A key vote on whether to approve controversial plans for a ‘highway’ to the £800m future hospital has been accelerated to next week after a push led by the Deputy Chief Minister, infuriating politicians and nearby residents.
The debate on whether Westmount Road should be widened to access the new Overdale health facility will now be going ahead on Monday - more than a week earlier than originally planned.
Senator Lyndon Farnham’s decision to bring forward the vote, which was backed by 16 politicians, comes amid concerns from States Members that there was already too little time and not enough detail in the proposals for them to be properly scrutinised.
As Express reported last week, no detailed visuals have been provided of what the new highway, which will encompass the existing Jersey Bowling Club, will look like - something Scrutineers were seeking to rectify.
But Senator Farnham hit back at calls for more time and information last night, as he warned that he was planning to requisition a special States Assembly meeting.
Pictured: The debate on the future hospital access route could last three days.
In an email seen by Express which was sent to Chief Scrutineer Senator Kristina Moore shortly before midnight and copied to all States Members, he wrote: “I would like to reiterate once again that the speed at which this project is progressing is determined by our ageing and decaying health estate.
“Having heard first-hand, on many occasions, from frontline health workers the conditions with which they are currently working, I must say that [Our Hospital Political Oversight Group] members were both surprised and disappointed by your apparent lack of appreciation of this crucial driver of the project.”
He went on to suggest that the fact politicians didn’t feel they had enough information was a problem of their own making.
“…It is the political process that has prevented us from giving you, and others, the details that you are requesting at this stage. For example, had the site selection proposition not been amended, we would already be three months into the design phase. This work has yet to begin.”
He went on to describe the information provided about the proposed Westmount access route so far as a “high-level appraisal”, going on to add: “Nowhere in the world would a detailed assessment be undertaken to the extent which you are suggesting given the blatant waste of precious public resources involved. We acknowledge that you have identified the approach we have taken as legitimate. We can address the suggested risks in the knowledge that we are always addressing the most critical risk. That is the ability to keep us all and future generations of islanders safe and healthy.”
Pictured: The Government has so far refused to provide any detailed drawing of what the proposed access route will look like.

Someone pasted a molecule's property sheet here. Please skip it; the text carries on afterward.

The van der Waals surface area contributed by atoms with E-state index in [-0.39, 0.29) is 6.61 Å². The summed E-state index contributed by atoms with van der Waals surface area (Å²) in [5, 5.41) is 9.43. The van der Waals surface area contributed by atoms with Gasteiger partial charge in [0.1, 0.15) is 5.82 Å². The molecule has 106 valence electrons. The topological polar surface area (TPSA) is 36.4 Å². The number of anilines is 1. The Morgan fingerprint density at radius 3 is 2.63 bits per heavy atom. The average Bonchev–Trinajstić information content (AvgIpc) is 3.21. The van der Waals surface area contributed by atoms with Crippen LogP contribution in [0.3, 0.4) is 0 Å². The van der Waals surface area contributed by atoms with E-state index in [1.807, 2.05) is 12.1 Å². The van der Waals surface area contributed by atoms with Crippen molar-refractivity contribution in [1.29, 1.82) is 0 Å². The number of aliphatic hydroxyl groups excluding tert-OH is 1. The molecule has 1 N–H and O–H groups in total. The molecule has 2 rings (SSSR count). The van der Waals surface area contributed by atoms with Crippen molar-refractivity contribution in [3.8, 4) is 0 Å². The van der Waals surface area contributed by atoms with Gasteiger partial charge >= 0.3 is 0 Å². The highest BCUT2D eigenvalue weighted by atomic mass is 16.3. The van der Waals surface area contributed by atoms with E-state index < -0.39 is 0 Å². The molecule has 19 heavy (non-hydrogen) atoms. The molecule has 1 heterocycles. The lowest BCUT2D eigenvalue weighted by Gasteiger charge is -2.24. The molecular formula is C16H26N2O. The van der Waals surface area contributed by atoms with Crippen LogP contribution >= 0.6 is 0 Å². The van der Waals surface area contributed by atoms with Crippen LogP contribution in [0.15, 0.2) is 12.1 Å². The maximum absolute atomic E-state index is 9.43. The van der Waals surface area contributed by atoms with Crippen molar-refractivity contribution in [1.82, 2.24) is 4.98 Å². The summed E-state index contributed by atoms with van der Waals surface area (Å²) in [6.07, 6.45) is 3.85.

He did, however, express support for St. Helier Constable Simon Crowcroft’s bid to protect green spaces around the new highway.
States Members were notified that a meeting had been requisitioned less than 12 hours later, with Senator Farnham receiving support on the early vote from:
Several States Members have reacted angrily to the news, with one describing the move to Express as “malign.”
Residents of the Westmount area have also responded furiously.
Advocate Olaf Blakeley, spokesperson for the group, told Express: “My position is that the preferred access route is the wrong route, and if States Members had all the information before them, then I am confident that a majority of them would agree.
“What Senator Farnham is attempting to do is deprive people of seeing the necessary information to make an informed decision about the access route.”
Pictured: Westmount resident Advocate Olaf Blakeley accused the Deputy Chief Minister of attempting to "blindfold" States Members and said his actions ran contrary to proper democratic process.
He continued: “Firstly, he is refusing point blank to provide any schematics or diagrams in respect of what States Members are being asked to agree.
“Secondly, it has now moved the debate to deprive States Members of the time to get their own information.
“It smacks of panic by Senator Farnham. They had initially set the debate for 9 February. What possible difference could it make for ministers? It makes none. But it makes a big difference for those looking for more information before voting.
“The only reason that Scrutiny asked for a delay to 2 March was to get the information that he has failed to provide. Senator Farnham is the cause of the delay.
"Now that the road and the hospital will be part of the same planning application, there is no rush now. Senator Farnham does not need the access route to start work on the hospital.”
In a statement issued this evening, Senator Farnham further justified his decision to requisition an urgent meeting: "The States have so far wasted eight years and considerable sums of money by failing at all previous attempts to deliver a new hospital.
"The timeline and impetus which is driving the project is determined by our ageing and decaying health estate and the unsustainable cost of maintaining it past 2026. This is why there can be no further delay.
“Islanders want us to get on and deliver a new hospital and, regrettably, we have got to the point where we have to take action to ensure the project can move ahead. The latest amendment from Scrutiny seeks even more unnecessary delay and puts the whole project at risk.”
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